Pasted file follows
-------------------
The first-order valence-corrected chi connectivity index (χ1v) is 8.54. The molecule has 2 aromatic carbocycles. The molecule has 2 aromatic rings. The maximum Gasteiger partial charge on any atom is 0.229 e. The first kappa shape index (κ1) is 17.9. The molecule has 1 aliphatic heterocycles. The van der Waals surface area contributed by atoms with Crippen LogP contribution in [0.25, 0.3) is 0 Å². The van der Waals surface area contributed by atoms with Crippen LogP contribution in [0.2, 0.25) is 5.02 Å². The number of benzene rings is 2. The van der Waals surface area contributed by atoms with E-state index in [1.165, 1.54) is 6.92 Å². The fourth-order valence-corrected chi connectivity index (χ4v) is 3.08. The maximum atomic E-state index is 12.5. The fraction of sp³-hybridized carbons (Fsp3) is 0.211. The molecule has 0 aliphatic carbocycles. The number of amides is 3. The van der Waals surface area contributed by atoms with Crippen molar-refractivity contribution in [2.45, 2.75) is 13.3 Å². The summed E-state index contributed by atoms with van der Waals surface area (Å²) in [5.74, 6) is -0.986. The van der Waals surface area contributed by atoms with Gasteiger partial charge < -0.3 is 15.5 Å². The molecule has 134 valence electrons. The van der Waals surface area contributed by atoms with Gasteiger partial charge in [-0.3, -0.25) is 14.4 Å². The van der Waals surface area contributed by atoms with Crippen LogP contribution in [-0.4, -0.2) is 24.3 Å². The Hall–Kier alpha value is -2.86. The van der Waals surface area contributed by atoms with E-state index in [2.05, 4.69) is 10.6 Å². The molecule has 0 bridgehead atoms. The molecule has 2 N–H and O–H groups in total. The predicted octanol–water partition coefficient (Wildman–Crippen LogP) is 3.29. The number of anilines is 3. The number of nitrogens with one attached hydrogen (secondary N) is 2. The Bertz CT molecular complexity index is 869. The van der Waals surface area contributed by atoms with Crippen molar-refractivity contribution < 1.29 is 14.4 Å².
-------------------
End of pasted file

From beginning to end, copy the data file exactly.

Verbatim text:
The first-order valence-corrected chi connectivity index (χ1v) is 8.54. The molecule has 2 aromatic carbocycles. The molecule has 2 aromatic rings. The maximum Gasteiger partial charge on any atom is 0.229 e. The first kappa shape index (κ1) is 17.9. The molecule has 1 aliphatic heterocycles. The van der Waals surface area contributed by atoms with Crippen LogP contribution in [0.25, 0.3) is 0 Å². The van der Waals surface area contributed by atoms with Crippen LogP contribution in [0.2, 0.25) is 5.02 Å². The number of benzene rings is 2. The van der Waals surface area contributed by atoms with E-state index in [1.165, 1.54) is 6.92 Å². The fourth-order valence-corrected chi connectivity index (χ4v) is 3.08. The maximum atomic E-state index is 12.5. The fraction of sp³-hybridized carbons (Fsp3) is 0.211. The molecule has 0 aliphatic carbocycles. The number of amides is 3. The van der Waals surface area contributed by atoms with Crippen molar-refractivity contribution in [2.45, 2.75) is 13.3 Å². The summed E-state index contributed by atoms with van der Waals surface area (Å²) in [5.74, 6) is -0.986. The van der Waals surface area contributed by atoms with Gasteiger partial charge < -0.3 is 15.5 Å². The molecule has 134 valence electrons. The van der Waals surface area contributed by atoms with Gasteiger partial charge in [-0.3, -0.25) is 14.4 Å². The van der Waals surface area contributed by atoms with Crippen LogP contribution in [-0.4, -0.2) is 24.3 Å². The Hall–Kier alpha value is -2.86. The van der Waals surface area contributed by atoms with E-state index in [2.05, 4.69) is 10.6 Å². The molecule has 0 bridgehead atoms. The molecule has 2 N–H and O–H groups in total. The predicted octanol–water partition coefficient (Wildman–Crippen LogP) is 3.29. The number of anilines is 3. The number of nitrogens with one attached hydrogen (secondary N) is 2. The Bertz CT molecular complexity index is 869. The van der Waals surface area contributed by atoms with Crippen molar-refractivity contribution < 1.29 is 14.4 Å².